Devotion - April 28

[Psalms 136-140, Proverbs 28, Colossians 1:9-13]

It can be a humbling, frustrating or scary experience to need a rescue.

I was swimming once in the Columbia river. It was a trip with college friends, and a sorority sister and I had been floating and talking in the water when we realized the current had carried us out and we needed to get back. We both headed back, but I was not as strong a swimmer and it seemed that no matter the effort, the riverbank was no closer. Anxiety began to grow into full blown fear. I needed to be rescued. And since you are reading this, you know that I was. My friend Sean saw me struggling and swam out with another buddy and a float. I have never underestimated the power of currents since - or lost my healthy fear of water.

This pandemic is only one of many experiences that immerse us in the reality that we need to be rescued. God is good, beautiful and majestic – creating and entrusting life for that end. People, created in God’s image, have the capacity for beauty, goodness and even majesty (Psalm 139:14 in today’s reading reminds us that we are fearfully and wonderfully made). We are all caught, however, in a current too powerful for our own efforts to overcome it. Salvation is a rescue story. Remember the refrain sung over and over in Psalm 107?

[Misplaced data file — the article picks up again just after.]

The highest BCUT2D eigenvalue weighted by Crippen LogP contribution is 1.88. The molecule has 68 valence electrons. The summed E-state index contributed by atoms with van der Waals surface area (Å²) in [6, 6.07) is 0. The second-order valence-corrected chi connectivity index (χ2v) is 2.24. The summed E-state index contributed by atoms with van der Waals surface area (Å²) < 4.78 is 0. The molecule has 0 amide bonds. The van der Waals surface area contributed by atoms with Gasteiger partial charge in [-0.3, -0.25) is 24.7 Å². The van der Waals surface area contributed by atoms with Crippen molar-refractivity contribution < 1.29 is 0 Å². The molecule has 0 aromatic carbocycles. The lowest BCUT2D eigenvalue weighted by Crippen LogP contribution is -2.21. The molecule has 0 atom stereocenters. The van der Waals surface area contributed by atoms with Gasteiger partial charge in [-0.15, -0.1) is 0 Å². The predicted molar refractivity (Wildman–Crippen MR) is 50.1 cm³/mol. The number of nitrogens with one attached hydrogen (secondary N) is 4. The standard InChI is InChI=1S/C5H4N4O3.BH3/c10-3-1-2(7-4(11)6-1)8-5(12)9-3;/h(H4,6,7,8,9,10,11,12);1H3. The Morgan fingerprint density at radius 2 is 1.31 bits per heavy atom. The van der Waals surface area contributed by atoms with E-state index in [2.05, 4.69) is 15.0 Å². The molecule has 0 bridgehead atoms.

Then they cried out to the Lord in their trouble,
and he delivered them from their distress.


The scariest moment in that river was the realization that no one was looking for me – the fear that no one would notice my peril. The Psalms repeat over and over again that the LORD sees and rescues (Psalm 138:6). Jesus said that he came not only to save the lost, but to seek  and to save the lost. Paul writes in Colossians 1:13-14:

For he has rescued us from the dominion of darkness and brought us into the kingdom of the Son he loves, in whom we have redemption, the forgiveness of sins.

Where do you experience the need for rescue today especially? Where do you hear and see it in others? What are you most afraid of?

Remember that there are two scary parts to needing a rescue – the realization that you can’t reach shore yourself, and the fear that no one is noticing. Today, take the time to sit in prayer with God who is seeking you in Jesus. Let God’s Spirit lead you back to the safety of restored faith in his compassion and ability to rescue you – spiritually and tangibly.

Then remember as you listen to people you know and love that they, also, experience the need for rescue and the fear that no one strong or willing or compassionate enough is looking for them. Let’s take every opportunity in word and deed to witness to the God who is.
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